Polynesian multihull terminology

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A typical fishing canoe (va'a) of Samoa, showing a simple ama for balance.

Polynesian multihull terminology , such as "ama", "aka" and "vaka" (or "waka"") are multihull terms that have been have been widely adopted beyond the South Pacific, where catamarans and proas originated. This Polynesian terminology is in common use in the Americas and the Pacific but is almost unknown in Europe, where the anglo-saxon terms "hull" and "outrigger" form normal parlance.

"Ama", "aka" and "vaka"[edit]

The term ama is a word in the Polynesian and Micronesian languages to describe the outrigger part of a canoe to provide stability. Today, among the various Polynesian countries, the word ama is often used together with the word vaka (Cook Islands) or waka (Māori) or va'a (Samoa Islands, Tahiti), cognate words in various Polynesian languages to describe a canoe.

The Polynesian term vaka is the main hull, the ama is the outrigger, and the aka or iako (Hawaiian) is the support connecting the two (not three) hulls. The term ama and aka have been widely applied to modern trimarans.

In modern sailing, the term is sometimes used to refer to the outrigger on a proa or trimaran, or the two sections of a catamaran. However, calling the two sections of a catamaran by the word ama is not technically correct since they are of equal size. A catamaran is technically a wa'a wa'a or double canoe connected by an aka.[1]

Function[edit]

On a proa, the ama may provide lift or ballast, depending on whether it is designed to be used to leeward or windward; on a trimaran it is designed primarily to provide lift. There are many shapes of ama; those used in proas are generally laterally symmetric, as the proa is designed to sail with either end forwards, while trimaran ama are one-directional and may have no axis of symmetry.

The most advanced ama are composed of highly curved surfaces which generate lift when driven forward through the water, much like an airplane wing. This lift may be directed to the windward, used to counter slipping to leeward, or may be oriented vertically to counter heeling forces from the sailing rig. These highly curved structures are much more difficult to manufacture than traditional ama and are therefore more expensive. The Bruce foil is an example of a type of leeboard often attached to an ama to assist in producing lift.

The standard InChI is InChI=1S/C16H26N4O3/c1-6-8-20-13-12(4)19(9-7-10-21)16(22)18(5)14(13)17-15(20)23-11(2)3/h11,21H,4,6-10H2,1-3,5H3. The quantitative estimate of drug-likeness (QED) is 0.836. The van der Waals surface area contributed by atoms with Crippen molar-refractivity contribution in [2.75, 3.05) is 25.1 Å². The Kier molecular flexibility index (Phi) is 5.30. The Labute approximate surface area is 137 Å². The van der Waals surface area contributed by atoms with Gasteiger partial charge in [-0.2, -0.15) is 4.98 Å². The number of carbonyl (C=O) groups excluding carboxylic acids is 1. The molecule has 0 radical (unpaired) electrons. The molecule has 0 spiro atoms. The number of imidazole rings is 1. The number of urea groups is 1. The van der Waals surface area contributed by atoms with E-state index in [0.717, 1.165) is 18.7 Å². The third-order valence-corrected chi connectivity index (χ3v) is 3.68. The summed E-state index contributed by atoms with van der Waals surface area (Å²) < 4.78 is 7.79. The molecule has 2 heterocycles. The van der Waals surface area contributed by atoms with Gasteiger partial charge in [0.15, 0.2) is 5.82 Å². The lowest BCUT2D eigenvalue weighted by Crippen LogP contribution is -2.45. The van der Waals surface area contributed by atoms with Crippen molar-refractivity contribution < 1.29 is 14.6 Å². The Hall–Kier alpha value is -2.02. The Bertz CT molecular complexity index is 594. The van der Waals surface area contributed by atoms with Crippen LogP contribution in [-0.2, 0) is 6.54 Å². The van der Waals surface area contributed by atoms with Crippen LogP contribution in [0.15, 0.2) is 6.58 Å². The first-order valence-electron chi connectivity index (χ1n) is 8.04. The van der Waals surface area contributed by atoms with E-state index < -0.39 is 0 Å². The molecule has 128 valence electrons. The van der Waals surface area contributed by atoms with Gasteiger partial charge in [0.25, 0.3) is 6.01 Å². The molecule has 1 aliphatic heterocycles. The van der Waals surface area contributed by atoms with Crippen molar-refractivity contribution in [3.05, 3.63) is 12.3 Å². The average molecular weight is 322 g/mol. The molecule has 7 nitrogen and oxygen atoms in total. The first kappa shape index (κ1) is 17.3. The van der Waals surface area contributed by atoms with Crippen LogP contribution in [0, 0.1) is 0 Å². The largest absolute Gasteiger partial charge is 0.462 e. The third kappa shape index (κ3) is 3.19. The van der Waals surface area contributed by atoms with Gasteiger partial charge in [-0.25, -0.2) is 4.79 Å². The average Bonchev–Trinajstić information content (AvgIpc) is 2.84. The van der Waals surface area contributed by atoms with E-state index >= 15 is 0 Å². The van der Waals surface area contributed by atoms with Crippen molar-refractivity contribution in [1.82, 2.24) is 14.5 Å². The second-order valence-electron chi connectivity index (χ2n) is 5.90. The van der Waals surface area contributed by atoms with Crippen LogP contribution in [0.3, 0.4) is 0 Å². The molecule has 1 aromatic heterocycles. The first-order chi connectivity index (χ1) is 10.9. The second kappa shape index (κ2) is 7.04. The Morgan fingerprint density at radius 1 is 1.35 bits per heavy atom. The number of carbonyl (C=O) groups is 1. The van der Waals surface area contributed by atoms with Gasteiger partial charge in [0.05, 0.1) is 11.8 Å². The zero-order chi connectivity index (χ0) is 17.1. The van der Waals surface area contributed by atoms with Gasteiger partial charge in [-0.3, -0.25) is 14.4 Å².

Use of the term in other cultures[edit]

The term waka, like the related terms aka and ama, are also used in Malay and Micronesian language group. A proa consists of a waka or wa'a, the main canoe-like hull; an ama, the outrigger; and aka, the poles connecting the ama to the vaka. The trimaran uses the same terminology, with a center vaka and ama and aka on each side.[2]

The aka of a multihull sailboat is a member of the framework that connects the hull to the ama(s) (outrigger). The term aka originated with the proa, but is also applied to modern trimarans.

"A primer on proas". Archived from the original on 8 October 2007. Retrieved 2007-10-30. </ref>

The design of the aka depends on the forces it will encounter when sailing. For example, there are two modern variations of the proa, the traditional or Pacific proa, with the ama to the windward side, and the modern Atlantic proa, with the ama to the leeward. The windward ama provides stability by placing the center of gravity far to the windward of the sail, so it is generally heavy. Ropes leading from the mast to the ama provide the force to lift the ama, so the aka must contend mainly with compressive forces, and the weight of the crew, who generally ride on a platform running between the aka.

An Atlantic proa or a trimaran rely on an ama to leeward to provide stability. The ama provides stability by moving the center of buoyancy to the leeward side, and well designed leeward amas will also provide dynamic lift to increase the stability further. The aka for a leeward ama must be designed to handle significant amounts of torque from the lift produced by the ama. Often trimarans will have a platform between the aka, so the crew can ride out on the windward side. While this is not truly necessary from a stability point of view (the ama generally provides a tremendous amount of lift) it does reduce the drag generated by the leeward ama.

Origin and use of the term[edit]

The term waka, like the related terms aka and ama, come from the Malay and Micronesian language group terms for parts of the outrigger canoe, and waka can be roughly translated as canoe. A proa consists of a waka, the main canoe-like hull; an ama, the outrigger; and aka, the poles connecting the ama to the waka.> The trimaran uses the same terminology, with a center wa'a or waka, ama on each side, and aka connecting the three hulls. [3]

A doubled hulled vaka in Rarotonga.

The vaka is the main hull of a multihull vessel. "A primer on proas". Retrieved 2007-10-30. </ref>

The term vaka comes from the pronunciation of the word waka and is derived from Polynesian, Malay and Micronesian languages for a 'canoe', 'ship' or 'boat.'

Other parts of a traditional vaka can include the aka and ama (outrigger).

A proa consists of a vaka, the main canoe-like hull; an ama, the outrigger; and akas, the poles connecting the ama to the vaka. The trimaran uses the same terminology, with a center vaka and amas and akas on each side. [4]

See also[edit]

References[edit]

  1. ^ Rāwiri Taonui , Te Ara (4 March 2009). "Story: Canoe navigation - Waka – canoes'". The Encyclopedia of New Zealand.
  2. ^ "The Tridarka Raider". Archived from the original on 20 October 2007. Retrieved 2007-10-30.
  3. ^ "The Tridarka Raider". Archived from the original on 2007-10-20. Retrieved 2007-10-30.
  4. ^ "The Tridarka Raider". Archived from the original on 2007-10-20. Retrieved 2007-10-30.